Can the life-history strategy explain the success of the exotic trees Ailanthus altissima and Robinia pseudoacacia in Iberian floodplain forests?

Castro-Díez P, Valle G, González-Muñoz N, Alonso Á - PLoS ONE (2014)

Species branch production in 2011.Left: Allometric relationships between previous-year stem mass and current year stem (A), leaf (C), inflorescence (E) and infrutescence (G) mass (note the log-scale of both axes). The Likelihood Ratio Statistic (LRS) comparing slopes across species and its significance is shown in each chart. Different letters indicate significant slope differences (P<0.017, after Bonferroni correction). Right: relative production of current-year stem (B), leaf (D), inflorescence (F) and infrutescence (H) mass, expressed per unit of previous-year stem mass. Different letters across species indicate significant differences (Tukey test, see Table 3 for more details).
© Copyright Policy
Related In: Results  -  Collection

License
Show All Figures
getmorefigures.php?uid=PMC4061096&req=5

pone-0100254-g002: Species branch production in 2011.Left: Allometric relationships between previous-year stem mass and current year stem (A), leaf (C), inflorescence (E) and infrutescence (G) mass (note the log-scale of both axes). The Likelihood Ratio Statistic (LRS) comparing slopes across species and its significance is shown in each chart. Different letters indicate significant slope differences (P<0.017, after Bonferroni correction). Right: relative production of current-year stem (B), leaf (D), inflorescence (F) and infrutescence (H) mass, expressed per unit of previous-year stem mass. Different letters across species indicate significant differences (Tukey test, see Table 3 for more details).
Mentions: The mass of every branch organ in either cohort was the largest in A. altissima and the smallest in P. alba, although FLt and FRt did not differ between A. altissima and R. pseudoacacia in 2011 and 2010, respectively (Table 2). However, when organ mass was relativized by St−1, A. altissima tended to show larger relative production only for stems, but lower for reproductive organs (Fig. 2 right, Fig. S2). In 2011, linear mixed models showed that St/St−1 was the largest in A. altissima and similar between P. alba and R. pseudoacacia (Fig. 2B). Lt/St−1 was similar across species, being marginally smaller in R. pseudoacacia than in P. alba (P = 0.07). By contrast, FLt/St−1 and FRt/St−1 followed the ranking R. pseudoacacia ≥ P. alba ≥ A. altissima (Fig. 2F, H). This ranking was consistent independently of whether any or both sexes were considered in A. altissima (data not shown). In 2010 comparisons between A. altissima and R. pseudoacacia showed similar trends, but less often significant (Fig. S2). Among all analyses, DBH was only significant in the case of St/St−1 of 2011, where it showed a negative slope (i.e. thicker trees tended to produce less stem mass). In 2011, the random factor (tree) explained between 37 and 57% of the variance not explained by the fixed factors, while in 2010 this proportion varied from 6% to 83% (Table 3).

Bottom Line: Ailanthus altissima and Robina pseudoacacia are two successful invasive species of floodplains in central Spain.A. altissima and R. pseudoacacia showed reproductive traits (late flowering phenology, insect pollination, late and long fruit set period, larger seeds) different from P. alba and other native trees, which may help them to occupy an empty reproductive niche and benefit from a reduced competition for the resources required by reproductive growth.If so, these invaders may benefit from the reduced gap formation rate of flood-regulated rivers of the study region.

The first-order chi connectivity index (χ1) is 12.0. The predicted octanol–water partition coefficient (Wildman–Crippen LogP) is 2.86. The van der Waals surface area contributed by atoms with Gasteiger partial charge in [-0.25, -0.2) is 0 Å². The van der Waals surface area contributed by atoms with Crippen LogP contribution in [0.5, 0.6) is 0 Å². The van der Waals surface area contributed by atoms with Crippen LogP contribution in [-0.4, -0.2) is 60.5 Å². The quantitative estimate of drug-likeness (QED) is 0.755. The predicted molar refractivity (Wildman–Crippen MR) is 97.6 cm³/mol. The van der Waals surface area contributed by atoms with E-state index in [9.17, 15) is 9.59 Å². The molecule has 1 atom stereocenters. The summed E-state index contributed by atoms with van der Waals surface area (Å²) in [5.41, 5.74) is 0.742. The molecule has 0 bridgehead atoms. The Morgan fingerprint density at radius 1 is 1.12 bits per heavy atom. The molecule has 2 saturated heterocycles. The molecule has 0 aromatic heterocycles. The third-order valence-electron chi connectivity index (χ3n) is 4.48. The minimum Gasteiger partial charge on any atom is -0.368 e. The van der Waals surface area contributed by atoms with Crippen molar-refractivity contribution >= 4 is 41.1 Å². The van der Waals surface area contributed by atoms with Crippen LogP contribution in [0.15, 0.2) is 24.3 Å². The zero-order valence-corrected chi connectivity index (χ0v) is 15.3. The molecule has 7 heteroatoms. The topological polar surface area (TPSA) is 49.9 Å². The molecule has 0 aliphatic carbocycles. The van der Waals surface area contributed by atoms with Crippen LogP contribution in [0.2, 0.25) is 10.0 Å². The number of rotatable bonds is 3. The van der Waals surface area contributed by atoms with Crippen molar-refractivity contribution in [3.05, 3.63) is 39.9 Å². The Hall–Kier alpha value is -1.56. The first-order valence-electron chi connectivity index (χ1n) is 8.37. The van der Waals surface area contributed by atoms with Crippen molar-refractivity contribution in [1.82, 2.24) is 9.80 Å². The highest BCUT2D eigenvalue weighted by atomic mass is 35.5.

View Article: PubMed Central - PubMed

Affiliation: Department of Life Sciences (U.D. Ecology), University of Alcalá, Alcalá de Henares, Madrid, Spain.

ABSTRACT
Ailanthus altissima and Robina pseudoacacia are two successful invasive species of floodplains in central Spain. We aim to explain their success as invaders in this habitat by exploring their phenological pattern, vegetative and sexual reproductive growth, and allometric relations, comparing them with those of the dominant native tree Populus alba. During a full annual cycle we follow the timing of vegetative growth, flowering, fruit set, leaf abscission and fruit dispersal. Growth was assessed by harvesting two-year old branches at the peaks of vegetative, flower and fruit production and expressing the mass of current-year leaves, stems, inflorescences and infrutescences per unit of previous-year stem mass. Secondary growth was assessed as the increment of trunk basal area per previous-year basal area. A. altissima and R. pseudoacacia showed reproductive traits (late flowering phenology, insect pollination, late and long fruit set period, larger seeds) different from P. alba and other native trees, which may help them to occupy an empty reproductive niche and benefit from a reduced competition for the resources required by reproductive growth. The larger seeds of the invaders may make them less dependent on gaps for seedling establishment. If so, these invaders may benefit from the reduced gap formation rate of flood-regulated rivers of the study region. The two invasive species showed higher gross production than the native, due to the higher size of pre-existing stems rather than to a faster relative growth rate. The latter was only higher in A. altissima for stems, and in R. pseudoacacia for reproductive organs. A. altissima and R. pseudoacacia showed the lowest and highest reproductive/vegetative mass ratio, respectively. Therefore, A. altissima may outcompete native P. alba trees thanks to a high potential to overtop coexisting plants whereas R. pseudoacacia may do so by means of a higher investment in sexual reproduction.

Show MeSH
Related in: MedlinePlus